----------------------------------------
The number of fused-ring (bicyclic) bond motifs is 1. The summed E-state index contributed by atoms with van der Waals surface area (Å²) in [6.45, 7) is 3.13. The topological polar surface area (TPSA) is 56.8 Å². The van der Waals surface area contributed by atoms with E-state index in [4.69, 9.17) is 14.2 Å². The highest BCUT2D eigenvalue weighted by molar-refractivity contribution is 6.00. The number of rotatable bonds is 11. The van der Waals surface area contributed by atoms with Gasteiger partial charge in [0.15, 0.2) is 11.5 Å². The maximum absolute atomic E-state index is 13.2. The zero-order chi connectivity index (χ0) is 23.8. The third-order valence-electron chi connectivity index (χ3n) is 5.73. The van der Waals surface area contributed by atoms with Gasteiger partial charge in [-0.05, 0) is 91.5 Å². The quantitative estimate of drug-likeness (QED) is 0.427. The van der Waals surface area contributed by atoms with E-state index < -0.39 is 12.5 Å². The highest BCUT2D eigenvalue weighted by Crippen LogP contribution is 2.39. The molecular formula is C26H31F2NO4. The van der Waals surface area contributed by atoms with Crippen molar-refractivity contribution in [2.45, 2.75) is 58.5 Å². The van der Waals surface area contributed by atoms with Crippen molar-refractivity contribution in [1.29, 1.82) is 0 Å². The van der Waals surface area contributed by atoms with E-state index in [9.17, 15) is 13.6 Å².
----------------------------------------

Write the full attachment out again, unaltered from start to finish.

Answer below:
The number of fused-ring (bicyclic) bond motifs is 1. The summed E-state index contributed by atoms with van der Waals surface area (Å²) in [6.45, 7) is 3.13. The topological polar surface area (TPSA) is 56.8 Å². The van der Waals surface area contributed by atoms with E-state index in [4.69, 9.17) is 14.2 Å². The highest BCUT2D eigenvalue weighted by molar-refractivity contribution is 6.00. The number of rotatable bonds is 11. The van der Waals surface area contributed by atoms with Gasteiger partial charge in [0.15, 0.2) is 11.5 Å². The maximum absolute atomic E-state index is 13.2. The zero-order chi connectivity index (χ0) is 23.8. The third-order valence-electron chi connectivity index (χ3n) is 5.73. The van der Waals surface area contributed by atoms with Gasteiger partial charge in [-0.05, 0) is 91.5 Å². The quantitative estimate of drug-likeness (QED) is 0.427. The van der Waals surface area contributed by atoms with E-state index < -0.39 is 12.5 Å². The highest BCUT2D eigenvalue weighted by Crippen LogP contribution is 2.39. The molecular formula is C26H31F2NO4. The van der Waals surface area contributed by atoms with Crippen molar-refractivity contribution in [2.45, 2.75) is 58.5 Å². The van der Waals surface area contributed by atoms with Crippen molar-refractivity contribution in [1.29, 1.82) is 0 Å². The van der Waals surface area contributed by atoms with E-state index in [9.17, 15) is 13.6 Å².